Parliamentary Secretary for the Antarctic Dr Sharman Stone has praised the work of Tasmanian children’s writer and illustrator Coral Tulloch whose book 'Antarctica — Heart of the World’ she launched today in Hobart.

Dr Stone said that Ms Tulloch’s book was a marvellous example of the Australian Government’s Antarctic Humanities Program working to the public benefit.

The Humanities Program aims to increase understanding and appreciation of Antarctica by enabling historians, writers, artists, photographers, filmmakers and others to experience Antarctica first hand with the Australian Antarctic Division (AAD).

Coral Tulloch travelled with the AAD to all four Australian stations in Antarctic in 1999.

”'Antarctica — Heart of the World’ is an educational tool for children aged nine years and beyond, and introduces them to the Australian Antarctic Program in a fun and instructive way,” Dr Stone said.

“It also captures the essence of the frozen southern continent and tells, too, of Australia’s pioneering history in Antarctica during the 'Heroic Era’ early last century and of the extraordinary hardships endured by Sir Douglas Mawson and his companions during their 1911–1914 expedition.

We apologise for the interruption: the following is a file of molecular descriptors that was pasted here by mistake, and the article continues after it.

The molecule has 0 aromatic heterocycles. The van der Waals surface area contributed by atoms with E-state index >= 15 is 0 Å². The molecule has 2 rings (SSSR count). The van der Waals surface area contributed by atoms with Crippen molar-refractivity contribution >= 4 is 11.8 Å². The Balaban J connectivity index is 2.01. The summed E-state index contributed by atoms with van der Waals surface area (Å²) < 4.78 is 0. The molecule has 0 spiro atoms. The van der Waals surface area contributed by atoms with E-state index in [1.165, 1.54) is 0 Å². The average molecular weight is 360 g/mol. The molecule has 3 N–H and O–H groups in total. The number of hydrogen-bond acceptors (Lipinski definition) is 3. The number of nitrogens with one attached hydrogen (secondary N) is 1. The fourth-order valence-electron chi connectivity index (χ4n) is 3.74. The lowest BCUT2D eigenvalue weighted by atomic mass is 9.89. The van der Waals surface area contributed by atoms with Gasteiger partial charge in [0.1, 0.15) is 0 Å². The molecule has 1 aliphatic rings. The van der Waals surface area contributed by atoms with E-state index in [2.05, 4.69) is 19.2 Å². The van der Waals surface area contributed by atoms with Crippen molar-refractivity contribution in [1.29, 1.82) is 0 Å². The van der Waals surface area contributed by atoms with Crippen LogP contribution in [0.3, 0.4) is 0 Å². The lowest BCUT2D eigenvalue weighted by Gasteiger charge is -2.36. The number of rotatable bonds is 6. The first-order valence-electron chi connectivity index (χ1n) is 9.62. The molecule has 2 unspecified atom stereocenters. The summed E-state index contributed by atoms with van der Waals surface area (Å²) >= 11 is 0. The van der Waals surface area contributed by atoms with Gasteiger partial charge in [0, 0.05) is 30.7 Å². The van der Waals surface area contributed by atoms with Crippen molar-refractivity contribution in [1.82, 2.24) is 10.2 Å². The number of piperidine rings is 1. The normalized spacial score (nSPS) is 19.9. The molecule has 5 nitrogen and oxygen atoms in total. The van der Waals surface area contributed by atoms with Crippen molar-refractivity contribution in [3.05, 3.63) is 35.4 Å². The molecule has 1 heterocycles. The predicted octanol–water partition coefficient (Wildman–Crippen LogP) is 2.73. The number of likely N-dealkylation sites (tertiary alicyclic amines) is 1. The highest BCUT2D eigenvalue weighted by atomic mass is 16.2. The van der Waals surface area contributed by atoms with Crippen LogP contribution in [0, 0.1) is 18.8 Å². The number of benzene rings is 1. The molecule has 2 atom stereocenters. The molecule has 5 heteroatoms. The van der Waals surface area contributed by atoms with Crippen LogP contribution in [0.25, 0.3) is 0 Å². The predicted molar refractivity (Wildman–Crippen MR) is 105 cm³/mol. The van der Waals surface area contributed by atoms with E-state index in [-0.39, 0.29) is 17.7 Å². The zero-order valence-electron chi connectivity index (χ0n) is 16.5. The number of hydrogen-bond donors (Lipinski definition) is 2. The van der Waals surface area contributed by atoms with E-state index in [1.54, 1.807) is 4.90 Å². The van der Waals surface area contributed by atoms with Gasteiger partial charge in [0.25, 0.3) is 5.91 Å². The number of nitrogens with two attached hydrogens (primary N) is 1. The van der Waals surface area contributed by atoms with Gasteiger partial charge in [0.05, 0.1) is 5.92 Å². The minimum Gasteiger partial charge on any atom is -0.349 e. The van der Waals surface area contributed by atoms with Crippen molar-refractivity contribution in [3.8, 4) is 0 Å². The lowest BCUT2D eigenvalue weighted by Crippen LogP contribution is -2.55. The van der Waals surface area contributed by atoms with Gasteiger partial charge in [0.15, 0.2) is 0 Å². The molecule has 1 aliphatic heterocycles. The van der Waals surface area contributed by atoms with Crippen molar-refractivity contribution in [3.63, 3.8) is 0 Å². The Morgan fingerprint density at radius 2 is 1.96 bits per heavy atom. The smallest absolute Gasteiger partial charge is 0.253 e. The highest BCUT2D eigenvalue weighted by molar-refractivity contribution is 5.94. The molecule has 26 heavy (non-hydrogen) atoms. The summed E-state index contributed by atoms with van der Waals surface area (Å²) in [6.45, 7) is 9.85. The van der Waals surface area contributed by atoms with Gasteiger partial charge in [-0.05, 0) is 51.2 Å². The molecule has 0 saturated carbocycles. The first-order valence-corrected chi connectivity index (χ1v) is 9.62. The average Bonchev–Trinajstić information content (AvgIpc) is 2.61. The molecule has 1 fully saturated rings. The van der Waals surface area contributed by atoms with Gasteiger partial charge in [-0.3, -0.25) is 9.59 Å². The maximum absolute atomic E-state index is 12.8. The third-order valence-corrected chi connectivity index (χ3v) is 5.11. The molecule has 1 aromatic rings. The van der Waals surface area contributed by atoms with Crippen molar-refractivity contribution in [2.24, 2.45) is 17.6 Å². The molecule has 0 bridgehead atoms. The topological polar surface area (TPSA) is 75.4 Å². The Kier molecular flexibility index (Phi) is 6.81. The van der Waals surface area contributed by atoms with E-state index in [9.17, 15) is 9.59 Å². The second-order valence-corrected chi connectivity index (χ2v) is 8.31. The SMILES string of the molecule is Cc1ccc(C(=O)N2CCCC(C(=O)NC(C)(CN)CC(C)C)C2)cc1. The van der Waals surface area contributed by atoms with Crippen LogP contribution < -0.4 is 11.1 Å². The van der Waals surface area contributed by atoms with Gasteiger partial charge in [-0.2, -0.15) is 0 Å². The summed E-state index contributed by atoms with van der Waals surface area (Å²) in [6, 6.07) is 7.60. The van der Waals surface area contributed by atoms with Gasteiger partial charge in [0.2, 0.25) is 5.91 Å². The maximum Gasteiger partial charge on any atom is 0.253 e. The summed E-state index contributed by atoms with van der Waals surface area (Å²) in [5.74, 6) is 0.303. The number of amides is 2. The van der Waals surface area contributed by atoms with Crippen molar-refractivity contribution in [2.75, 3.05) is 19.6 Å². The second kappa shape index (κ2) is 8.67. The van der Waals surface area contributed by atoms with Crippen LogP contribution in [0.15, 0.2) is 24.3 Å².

“This is a comprehensive book that covers the diversity of Antarctica. It takes us on a journey that encompasses the history of the continent when it was once part of Gondwanaland, its role in helping scientists better understand global climate, Australia’s participation in scientific research, the birds, fish and mammals of the region, the fragility of plant life, human impact on the Antarctic environment, life at an Antarctic station and survival in the extreme conditions,” Dr Stone said.

“The book also contains enchanting illustrations by the author along with historic pictures by noted Australian photographer Frank Hurley, modern-day photographs and accounts by expeditioners who have had the privilege to travel to Antarctica.

“Coral Tulloch is to be congratulated for producing this engaging and informative book for young people everywhere. I am sure it will have wide appeal,” Dr Stone said.

Dr Stone is currently reviewing the Humanities Program to ensure that it continues to offer to a wide range of Australians an opportunity to interpret the Antarctic through different disciplines and creative milieu.